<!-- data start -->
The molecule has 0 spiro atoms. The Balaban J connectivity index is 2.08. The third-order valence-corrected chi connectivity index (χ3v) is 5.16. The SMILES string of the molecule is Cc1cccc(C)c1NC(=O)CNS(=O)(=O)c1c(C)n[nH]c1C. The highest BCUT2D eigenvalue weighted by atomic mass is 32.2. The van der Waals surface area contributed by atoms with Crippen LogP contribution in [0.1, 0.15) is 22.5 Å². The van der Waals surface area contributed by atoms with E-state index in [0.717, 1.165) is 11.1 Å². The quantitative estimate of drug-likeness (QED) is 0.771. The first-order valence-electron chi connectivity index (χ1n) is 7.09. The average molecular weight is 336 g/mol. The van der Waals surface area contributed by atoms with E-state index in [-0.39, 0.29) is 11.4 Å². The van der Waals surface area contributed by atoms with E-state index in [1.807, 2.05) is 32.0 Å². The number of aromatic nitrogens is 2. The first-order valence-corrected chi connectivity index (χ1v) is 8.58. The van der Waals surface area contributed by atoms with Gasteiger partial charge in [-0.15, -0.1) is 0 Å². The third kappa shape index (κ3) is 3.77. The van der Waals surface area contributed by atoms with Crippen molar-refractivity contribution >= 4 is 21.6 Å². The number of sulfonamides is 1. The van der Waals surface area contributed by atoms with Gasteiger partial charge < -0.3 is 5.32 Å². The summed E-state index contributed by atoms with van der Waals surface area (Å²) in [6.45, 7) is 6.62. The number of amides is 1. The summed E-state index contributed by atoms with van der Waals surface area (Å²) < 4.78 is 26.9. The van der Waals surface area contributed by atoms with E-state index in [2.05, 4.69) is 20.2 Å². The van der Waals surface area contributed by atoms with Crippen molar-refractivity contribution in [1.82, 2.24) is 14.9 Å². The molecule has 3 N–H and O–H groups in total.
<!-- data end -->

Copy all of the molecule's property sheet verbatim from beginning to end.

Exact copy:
The molecule has 0 spiro atoms. The Balaban J connectivity index is 2.08. The third-order valence-corrected chi connectivity index (χ3v) is 5.16. The SMILES string of the molecule is Cc1cccc(C)c1NC(=O)CNS(=O)(=O)c1c(C)n[nH]c1C. The highest BCUT2D eigenvalue weighted by atomic mass is 32.2. The van der Waals surface area contributed by atoms with Crippen LogP contribution in [0.1, 0.15) is 22.5 Å². The van der Waals surface area contributed by atoms with E-state index in [0.717, 1.165) is 11.1 Å². The quantitative estimate of drug-likeness (QED) is 0.771. The first-order valence-electron chi connectivity index (χ1n) is 7.09. The average molecular weight is 336 g/mol. The van der Waals surface area contributed by atoms with E-state index in [-0.39, 0.29) is 11.4 Å². The van der Waals surface area contributed by atoms with E-state index in [1.807, 2.05) is 32.0 Å². The number of aromatic nitrogens is 2. The first-order valence-corrected chi connectivity index (χ1v) is 8.58. The van der Waals surface area contributed by atoms with Gasteiger partial charge in [-0.15, -0.1) is 0 Å². The third kappa shape index (κ3) is 3.77. The van der Waals surface area contributed by atoms with Crippen molar-refractivity contribution >= 4 is 21.6 Å². The number of sulfonamides is 1. The van der Waals surface area contributed by atoms with Gasteiger partial charge < -0.3 is 5.32 Å². The summed E-state index contributed by atoms with van der Waals surface area (Å²) in [6.45, 7) is 6.62. The number of amides is 1. The summed E-state index contributed by atoms with van der Waals surface area (Å²) < 4.78 is 26.9. The van der Waals surface area contributed by atoms with E-state index in [2.05, 4.69) is 20.2 Å². The van der Waals surface area contributed by atoms with Crippen molar-refractivity contribution in [1.82, 2.24) is 14.9 Å². The molecule has 3 N–H and O–H groups in total.